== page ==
Why SaaS Doesn’t Equal Backup: How to Prevent Data Loss in Cloud Applications

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brooke-bullmanIn this special guest feature, Brooke Bullman, Product Marketing Manager at Unitrends, discusses the misconception held by many enterprises that the high availability of SaaS, especially in the big data realm, means that backup is taken care of by the cloud provider and therefore unnecessary in order to prevent data loss. Brooke holds a BA in English, Technical and Professional Communication from Auburn University, and a Master of Fine Arts, Writing from Spalding University.

Software as a Service (SaaS) deployments, such as Microsoft Office 365, are growing in popularity and adoption by both large enterprises and small businesses. IT organizations are seeing and supporting the shift from traditionally installed applications with permanent licenses to cloud-based SaaS applications. But unfortunately, many are assuming that the high availability of SaaS means that backup is taken care of by the cloud provider and therefore unnecessary in order to prevent data loss.

In 2015, Gartner Inc. reported that 15 percent of business users leveraged cloud apps, and that usage is expected to grow to 60 percent by 2022 to an estimated total of 700 million users. While the numerous advantages of SaaS, like ease of deployment and high availability, are well suited to today’s connected world where business is done 24/7 from multiple locations, IT organizations still need to take measures to protect the data in their SaaS environment.

The shift towards SaaS is part of the growing demand for “always-on” business infrastructure and the intolerance for downtime from customer and users alike. However, downtime doesn’t occur just in the form of server failure, as an organization can be brought to halt when a user accidently deletes or loses the data or file that is necessary to meet its pressing goals. By default, on-premises backup for a company’s servers and virtual machines do not protect data that is created in, and lives in, the SaaS application cloud. Also, additional steps are required by IT staff to make sure this data is protected.

For example, SaaS applications and the cloud do not prevent data loss caused by users. According to a study by the IT Compliance Group, 75 percent of data loss is due to people deleting content whether accidentally or intentionally, and that’s not the only threat. The Aberdeen Group has reported that SaaS data is also lost because of malicious deletion, closing an account, third party software, and hackers. It’s clear from recent news headlines that email is becoming a significant target. As a growing number of businesses use Exchange Online which is part of the Microsoft Office 365 SaaS application set, many businesses are at risk of losing email data.

Some SaaS applications do offer minimal data protection tools. In the case of Microsoft Office 365, expanded licenses for the E3 packages can be purchased and configured to archive email using In-Place Archiving and Litigation Hold. But the policy setup and management for these tools can be time-consuming and require expertise that IT teams don’t generally have in house. And once set up, recovery can still be limited and time-consuming. For example, Microsoft notes in their TechNet articles that point-in-time mailbox recovery is out of scope for Office 365.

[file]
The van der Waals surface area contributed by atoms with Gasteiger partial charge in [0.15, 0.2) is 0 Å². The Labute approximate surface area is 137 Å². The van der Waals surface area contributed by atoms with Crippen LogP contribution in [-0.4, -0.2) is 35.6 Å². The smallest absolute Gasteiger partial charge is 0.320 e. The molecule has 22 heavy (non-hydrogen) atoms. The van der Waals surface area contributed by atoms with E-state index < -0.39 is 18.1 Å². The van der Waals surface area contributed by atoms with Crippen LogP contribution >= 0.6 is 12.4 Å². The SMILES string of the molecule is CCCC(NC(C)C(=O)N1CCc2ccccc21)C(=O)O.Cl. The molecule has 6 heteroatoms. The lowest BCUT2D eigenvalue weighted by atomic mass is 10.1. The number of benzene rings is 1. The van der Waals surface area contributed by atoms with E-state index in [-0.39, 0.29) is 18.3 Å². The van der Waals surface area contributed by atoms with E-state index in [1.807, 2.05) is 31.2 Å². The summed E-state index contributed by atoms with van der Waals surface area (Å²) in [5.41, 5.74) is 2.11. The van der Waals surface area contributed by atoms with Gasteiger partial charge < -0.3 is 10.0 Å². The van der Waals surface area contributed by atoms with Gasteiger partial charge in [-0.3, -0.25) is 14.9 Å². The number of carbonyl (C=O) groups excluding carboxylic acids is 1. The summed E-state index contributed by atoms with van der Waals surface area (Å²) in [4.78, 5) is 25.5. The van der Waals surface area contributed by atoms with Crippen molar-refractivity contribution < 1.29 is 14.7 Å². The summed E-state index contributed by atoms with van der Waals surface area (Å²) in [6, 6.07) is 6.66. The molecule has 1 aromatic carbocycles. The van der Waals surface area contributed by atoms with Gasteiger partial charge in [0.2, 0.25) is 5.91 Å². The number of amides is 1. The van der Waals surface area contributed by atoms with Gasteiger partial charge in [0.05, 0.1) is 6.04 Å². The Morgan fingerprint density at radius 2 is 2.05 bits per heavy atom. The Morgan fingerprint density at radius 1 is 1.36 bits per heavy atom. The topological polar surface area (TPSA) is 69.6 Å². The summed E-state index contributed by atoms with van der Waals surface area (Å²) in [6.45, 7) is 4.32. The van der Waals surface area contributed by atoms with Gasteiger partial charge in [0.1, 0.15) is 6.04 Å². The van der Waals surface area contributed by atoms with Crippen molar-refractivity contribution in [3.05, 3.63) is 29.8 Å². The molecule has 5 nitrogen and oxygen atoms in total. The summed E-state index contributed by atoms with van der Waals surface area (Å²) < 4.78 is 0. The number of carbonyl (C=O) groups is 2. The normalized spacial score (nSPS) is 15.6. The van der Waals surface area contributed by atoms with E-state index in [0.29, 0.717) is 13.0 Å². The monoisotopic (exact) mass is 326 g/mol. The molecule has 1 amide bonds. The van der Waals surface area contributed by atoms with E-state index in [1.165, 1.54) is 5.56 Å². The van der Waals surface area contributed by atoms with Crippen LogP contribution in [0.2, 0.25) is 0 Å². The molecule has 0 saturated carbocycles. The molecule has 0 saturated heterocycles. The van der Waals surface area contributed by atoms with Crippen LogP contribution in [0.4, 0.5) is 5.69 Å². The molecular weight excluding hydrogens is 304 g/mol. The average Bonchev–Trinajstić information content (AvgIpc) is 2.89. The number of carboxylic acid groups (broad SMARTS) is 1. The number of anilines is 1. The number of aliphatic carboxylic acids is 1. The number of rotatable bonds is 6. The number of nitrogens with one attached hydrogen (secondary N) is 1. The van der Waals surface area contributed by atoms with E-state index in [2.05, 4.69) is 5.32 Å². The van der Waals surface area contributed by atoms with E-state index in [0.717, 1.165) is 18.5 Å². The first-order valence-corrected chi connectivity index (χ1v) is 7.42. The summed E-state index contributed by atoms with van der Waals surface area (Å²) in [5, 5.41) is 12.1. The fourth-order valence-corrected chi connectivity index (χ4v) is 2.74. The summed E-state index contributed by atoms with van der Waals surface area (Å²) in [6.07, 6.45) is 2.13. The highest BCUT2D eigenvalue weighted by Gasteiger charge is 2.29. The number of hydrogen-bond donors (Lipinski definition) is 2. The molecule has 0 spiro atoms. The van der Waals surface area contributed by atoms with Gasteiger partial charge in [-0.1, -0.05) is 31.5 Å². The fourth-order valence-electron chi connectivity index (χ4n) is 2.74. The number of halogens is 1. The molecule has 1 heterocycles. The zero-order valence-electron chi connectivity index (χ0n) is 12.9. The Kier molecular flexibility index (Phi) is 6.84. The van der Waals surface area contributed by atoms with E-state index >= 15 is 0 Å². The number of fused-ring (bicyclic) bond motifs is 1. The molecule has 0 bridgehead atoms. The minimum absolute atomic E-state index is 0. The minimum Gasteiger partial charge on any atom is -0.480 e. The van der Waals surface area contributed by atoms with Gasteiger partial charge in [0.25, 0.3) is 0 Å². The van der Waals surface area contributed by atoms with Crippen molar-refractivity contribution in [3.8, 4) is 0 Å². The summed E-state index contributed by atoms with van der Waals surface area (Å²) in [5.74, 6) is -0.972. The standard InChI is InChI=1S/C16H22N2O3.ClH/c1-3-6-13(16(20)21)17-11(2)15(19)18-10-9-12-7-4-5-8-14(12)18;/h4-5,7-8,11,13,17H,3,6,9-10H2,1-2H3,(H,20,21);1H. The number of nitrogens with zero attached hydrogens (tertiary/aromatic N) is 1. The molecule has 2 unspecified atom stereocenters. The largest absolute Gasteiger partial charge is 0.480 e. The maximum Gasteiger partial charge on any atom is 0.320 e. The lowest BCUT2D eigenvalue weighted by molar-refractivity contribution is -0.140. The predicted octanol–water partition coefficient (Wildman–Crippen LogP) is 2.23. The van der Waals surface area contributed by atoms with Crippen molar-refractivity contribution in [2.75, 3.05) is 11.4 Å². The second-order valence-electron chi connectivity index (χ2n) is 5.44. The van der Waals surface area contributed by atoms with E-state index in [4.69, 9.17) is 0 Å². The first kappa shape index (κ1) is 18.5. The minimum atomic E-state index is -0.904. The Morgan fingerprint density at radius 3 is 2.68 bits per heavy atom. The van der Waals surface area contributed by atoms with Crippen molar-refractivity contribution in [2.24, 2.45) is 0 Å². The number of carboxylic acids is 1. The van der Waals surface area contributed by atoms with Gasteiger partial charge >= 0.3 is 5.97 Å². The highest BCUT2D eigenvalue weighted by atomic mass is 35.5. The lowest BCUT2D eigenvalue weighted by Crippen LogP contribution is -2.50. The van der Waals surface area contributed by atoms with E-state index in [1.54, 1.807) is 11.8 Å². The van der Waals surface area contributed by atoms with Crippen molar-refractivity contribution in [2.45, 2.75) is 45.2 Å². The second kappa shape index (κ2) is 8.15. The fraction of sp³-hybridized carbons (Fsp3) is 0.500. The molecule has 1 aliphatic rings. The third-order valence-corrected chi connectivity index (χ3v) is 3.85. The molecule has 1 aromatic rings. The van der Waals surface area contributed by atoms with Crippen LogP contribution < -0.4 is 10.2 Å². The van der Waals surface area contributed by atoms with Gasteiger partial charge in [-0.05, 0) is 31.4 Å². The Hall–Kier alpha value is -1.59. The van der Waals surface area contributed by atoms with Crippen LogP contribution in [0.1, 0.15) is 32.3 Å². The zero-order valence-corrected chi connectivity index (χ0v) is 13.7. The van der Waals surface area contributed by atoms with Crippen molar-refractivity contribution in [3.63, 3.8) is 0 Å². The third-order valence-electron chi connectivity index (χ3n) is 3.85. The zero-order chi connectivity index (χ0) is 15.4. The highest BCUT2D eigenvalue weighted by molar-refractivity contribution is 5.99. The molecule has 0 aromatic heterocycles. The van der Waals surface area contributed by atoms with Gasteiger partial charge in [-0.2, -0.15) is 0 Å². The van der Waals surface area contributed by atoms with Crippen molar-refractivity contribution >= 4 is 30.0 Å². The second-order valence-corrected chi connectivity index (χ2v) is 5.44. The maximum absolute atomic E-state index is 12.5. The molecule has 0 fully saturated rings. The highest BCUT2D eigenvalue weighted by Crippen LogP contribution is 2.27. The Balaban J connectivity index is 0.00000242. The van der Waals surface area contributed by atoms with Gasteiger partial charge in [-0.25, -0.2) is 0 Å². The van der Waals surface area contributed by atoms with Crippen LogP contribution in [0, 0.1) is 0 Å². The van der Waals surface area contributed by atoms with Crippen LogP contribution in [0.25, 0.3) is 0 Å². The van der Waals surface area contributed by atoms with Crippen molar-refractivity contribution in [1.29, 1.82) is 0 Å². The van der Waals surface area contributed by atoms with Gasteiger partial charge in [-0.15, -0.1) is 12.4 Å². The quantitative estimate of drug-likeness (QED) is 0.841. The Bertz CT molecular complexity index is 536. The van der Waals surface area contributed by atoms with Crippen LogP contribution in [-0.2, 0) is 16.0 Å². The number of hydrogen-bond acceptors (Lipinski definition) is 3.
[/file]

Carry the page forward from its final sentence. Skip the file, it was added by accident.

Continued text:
In a pinch, sometimes deleted data from SaaS applications can be found and restored from a recycle bin. But before relying on the recycle bin instead of having true backup in place, IT administrators should educate themselves on the retention time of those recycle bins and evaluate if that will meet their Service Level Agreements (SLAs). For Exchange Online, the recycle bin will purge files after 14-30 days, depending on settings. SharePoint Online and OneDrive for Business purge after 186 days, a bit longer but still often not long enough for a business’s data retention policy.

Fortunately, new tools are available to help businesses protect their SaaS environment. As a first step, it’s recommended that IT administrators look for a tool built for the SaaS application they need to protect. Additionally, it may be more efficient to choose a SaaS-to-SaaS backup, meaning a backup tool that also runs in the SaaS cloud, rather than exporting data out of the cloud to on-premises. In this configuration, check that the vendor’s SaaS backup tool replicates data to multiple clouds within your region so that your business won’t be affected by a cloud data center outage. Some vendors also offer unlimited retention in the cloud for SaaS backup, which is a benefit to many organizations as data often grows faster than predicted. Whatever you choose, as always be aware of the solution’s features and the vendor’s SLA and compare those to the needs of your business.

Even though SaaS doesn’t equal backup, SaaS offers many benefits to today’s enterprise and experts expect the trend to continue toward SaaS and cloud applications. With the right continuity solution, your business can benefit from all the strengths of SaaS while also being protected against data loss in the cloud.


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